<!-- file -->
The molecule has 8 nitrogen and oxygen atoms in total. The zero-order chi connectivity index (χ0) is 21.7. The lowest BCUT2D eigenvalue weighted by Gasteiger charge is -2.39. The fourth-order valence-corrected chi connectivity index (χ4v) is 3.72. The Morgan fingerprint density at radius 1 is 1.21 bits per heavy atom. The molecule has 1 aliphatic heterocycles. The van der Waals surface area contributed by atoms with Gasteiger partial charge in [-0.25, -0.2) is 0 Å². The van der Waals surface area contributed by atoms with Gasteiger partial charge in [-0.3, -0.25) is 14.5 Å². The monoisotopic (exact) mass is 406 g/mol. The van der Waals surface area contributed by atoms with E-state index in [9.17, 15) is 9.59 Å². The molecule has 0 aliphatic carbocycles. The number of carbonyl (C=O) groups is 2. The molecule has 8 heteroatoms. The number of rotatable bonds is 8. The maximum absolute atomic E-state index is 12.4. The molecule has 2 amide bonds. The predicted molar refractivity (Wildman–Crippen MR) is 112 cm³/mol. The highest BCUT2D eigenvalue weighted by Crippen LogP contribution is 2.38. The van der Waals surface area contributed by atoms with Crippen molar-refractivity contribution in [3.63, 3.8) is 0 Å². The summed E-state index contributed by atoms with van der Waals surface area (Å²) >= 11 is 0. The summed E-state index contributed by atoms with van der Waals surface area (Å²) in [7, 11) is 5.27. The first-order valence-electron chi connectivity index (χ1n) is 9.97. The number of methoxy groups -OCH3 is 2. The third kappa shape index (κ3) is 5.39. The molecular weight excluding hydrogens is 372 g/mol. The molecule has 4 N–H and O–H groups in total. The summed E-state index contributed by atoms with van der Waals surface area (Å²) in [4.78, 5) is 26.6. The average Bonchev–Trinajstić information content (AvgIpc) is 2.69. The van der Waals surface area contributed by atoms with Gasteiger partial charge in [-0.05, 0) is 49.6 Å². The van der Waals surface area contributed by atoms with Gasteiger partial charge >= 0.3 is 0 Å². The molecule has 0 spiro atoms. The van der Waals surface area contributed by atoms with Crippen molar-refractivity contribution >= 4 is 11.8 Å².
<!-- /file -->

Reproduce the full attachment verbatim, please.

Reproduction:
The molecule has 8 nitrogen and oxygen atoms in total. The zero-order chi connectivity index (χ0) is 21.7. The lowest BCUT2D eigenvalue weighted by Gasteiger charge is -2.39. The fourth-order valence-corrected chi connectivity index (χ4v) is 3.72. The Morgan fingerprint density at radius 1 is 1.21 bits per heavy atom. The molecule has 1 aliphatic heterocycles. The van der Waals surface area contributed by atoms with Gasteiger partial charge in [-0.25, -0.2) is 0 Å². The van der Waals surface area contributed by atoms with Gasteiger partial charge in [-0.3, -0.25) is 14.5 Å². The monoisotopic (exact) mass is 406 g/mol. The van der Waals surface area contributed by atoms with E-state index in [9.17, 15) is 9.59 Å². The molecule has 0 aliphatic carbocycles. The number of carbonyl (C=O) groups is 2. The molecule has 8 heteroatoms. The number of rotatable bonds is 8. The maximum absolute atomic E-state index is 12.4. The molecule has 2 amide bonds. The predicted molar refractivity (Wildman–Crippen MR) is 112 cm³/mol. The highest BCUT2D eigenvalue weighted by Crippen LogP contribution is 2.38. The van der Waals surface area contributed by atoms with Crippen molar-refractivity contribution in [3.63, 3.8) is 0 Å². The summed E-state index contributed by atoms with van der Waals surface area (Å²) >= 11 is 0. The summed E-state index contributed by atoms with van der Waals surface area (Å²) in [7, 11) is 5.27. The first-order valence-electron chi connectivity index (χ1n) is 9.97. The number of methoxy groups -OCH3 is 2. The third kappa shape index (κ3) is 5.39. The molecular weight excluding hydrogens is 372 g/mol. The molecule has 4 N–H and O–H groups in total. The summed E-state index contributed by atoms with van der Waals surface area (Å²) in [4.78, 5) is 26.6. The average Bonchev–Trinajstić information content (AvgIpc) is 2.69. The van der Waals surface area contributed by atoms with Gasteiger partial charge in [-0.05, 0) is 49.6 Å². The van der Waals surface area contributed by atoms with Gasteiger partial charge >= 0.3 is 0 Å². The molecule has 0 spiro atoms. The van der Waals surface area contributed by atoms with Crippen molar-refractivity contribution >= 4 is 11.8 Å².